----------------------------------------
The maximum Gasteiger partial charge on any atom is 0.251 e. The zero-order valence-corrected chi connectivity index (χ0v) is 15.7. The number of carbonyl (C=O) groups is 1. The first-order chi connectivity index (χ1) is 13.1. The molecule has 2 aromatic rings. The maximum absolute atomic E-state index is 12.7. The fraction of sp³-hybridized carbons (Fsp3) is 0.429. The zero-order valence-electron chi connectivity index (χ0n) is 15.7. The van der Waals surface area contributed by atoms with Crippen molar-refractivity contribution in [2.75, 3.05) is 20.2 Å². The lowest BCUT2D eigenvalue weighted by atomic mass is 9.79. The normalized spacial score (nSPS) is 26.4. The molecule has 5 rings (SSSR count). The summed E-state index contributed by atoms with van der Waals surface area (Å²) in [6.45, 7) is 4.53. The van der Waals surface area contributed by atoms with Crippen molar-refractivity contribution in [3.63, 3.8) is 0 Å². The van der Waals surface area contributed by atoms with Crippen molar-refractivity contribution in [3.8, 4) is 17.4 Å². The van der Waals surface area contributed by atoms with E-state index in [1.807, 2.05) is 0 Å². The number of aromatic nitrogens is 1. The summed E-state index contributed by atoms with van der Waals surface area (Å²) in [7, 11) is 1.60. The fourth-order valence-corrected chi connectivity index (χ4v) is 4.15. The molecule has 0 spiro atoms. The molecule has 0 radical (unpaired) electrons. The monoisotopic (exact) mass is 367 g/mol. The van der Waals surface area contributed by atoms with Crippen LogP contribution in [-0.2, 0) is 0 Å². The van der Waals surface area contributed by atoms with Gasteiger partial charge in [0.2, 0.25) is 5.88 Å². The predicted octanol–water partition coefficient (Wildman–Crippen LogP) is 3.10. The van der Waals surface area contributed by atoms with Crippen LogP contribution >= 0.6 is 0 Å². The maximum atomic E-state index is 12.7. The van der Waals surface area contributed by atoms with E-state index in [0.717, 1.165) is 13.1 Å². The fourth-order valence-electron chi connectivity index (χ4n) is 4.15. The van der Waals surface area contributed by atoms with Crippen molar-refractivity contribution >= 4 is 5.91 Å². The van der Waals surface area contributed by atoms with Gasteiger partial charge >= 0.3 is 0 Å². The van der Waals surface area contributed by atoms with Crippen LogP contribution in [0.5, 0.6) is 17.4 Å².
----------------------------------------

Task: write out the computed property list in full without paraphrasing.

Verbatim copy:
The maximum Gasteiger partial charge on any atom is 0.251 e. The zero-order valence-corrected chi connectivity index (χ0v) is 15.7. The number of carbonyl (C=O) groups is 1. The first-order chi connectivity index (χ1) is 13.1. The molecule has 2 aromatic rings. The maximum absolute atomic E-state index is 12.7. The fraction of sp³-hybridized carbons (Fsp3) is 0.429. The zero-order valence-electron chi connectivity index (χ0n) is 15.7. The van der Waals surface area contributed by atoms with Crippen molar-refractivity contribution in [2.75, 3.05) is 20.2 Å². The lowest BCUT2D eigenvalue weighted by atomic mass is 9.79. The normalized spacial score (nSPS) is 26.4. The molecule has 5 rings (SSSR count). The summed E-state index contributed by atoms with van der Waals surface area (Å²) in [6.45, 7) is 4.53. The van der Waals surface area contributed by atoms with Crippen molar-refractivity contribution in [3.63, 3.8) is 0 Å². The van der Waals surface area contributed by atoms with Crippen molar-refractivity contribution in [3.8, 4) is 17.4 Å². The van der Waals surface area contributed by atoms with E-state index in [1.807, 2.05) is 0 Å². The number of aromatic nitrogens is 1. The summed E-state index contributed by atoms with van der Waals surface area (Å²) in [7, 11) is 1.60. The fourth-order valence-corrected chi connectivity index (χ4v) is 4.15. The molecule has 0 spiro atoms. The molecule has 0 radical (unpaired) electrons. The monoisotopic (exact) mass is 367 g/mol. The van der Waals surface area contributed by atoms with Crippen LogP contribution in [-0.2, 0) is 0 Å². The van der Waals surface area contributed by atoms with Gasteiger partial charge in [0.2, 0.25) is 5.88 Å². The predicted octanol–water partition coefficient (Wildman–Crippen LogP) is 3.10. The van der Waals surface area contributed by atoms with Crippen LogP contribution >= 0.6 is 0 Å². The maximum atomic E-state index is 12.7. The van der Waals surface area contributed by atoms with E-state index in [0.717, 1.165) is 13.1 Å². The fourth-order valence-electron chi connectivity index (χ4n) is 4.15. The van der Waals surface area contributed by atoms with Crippen molar-refractivity contribution >= 4 is 5.91 Å². The van der Waals surface area contributed by atoms with Gasteiger partial charge >= 0.3 is 0 Å². The van der Waals surface area contributed by atoms with Crippen LogP contribution in [0.5, 0.6) is 17.4 Å².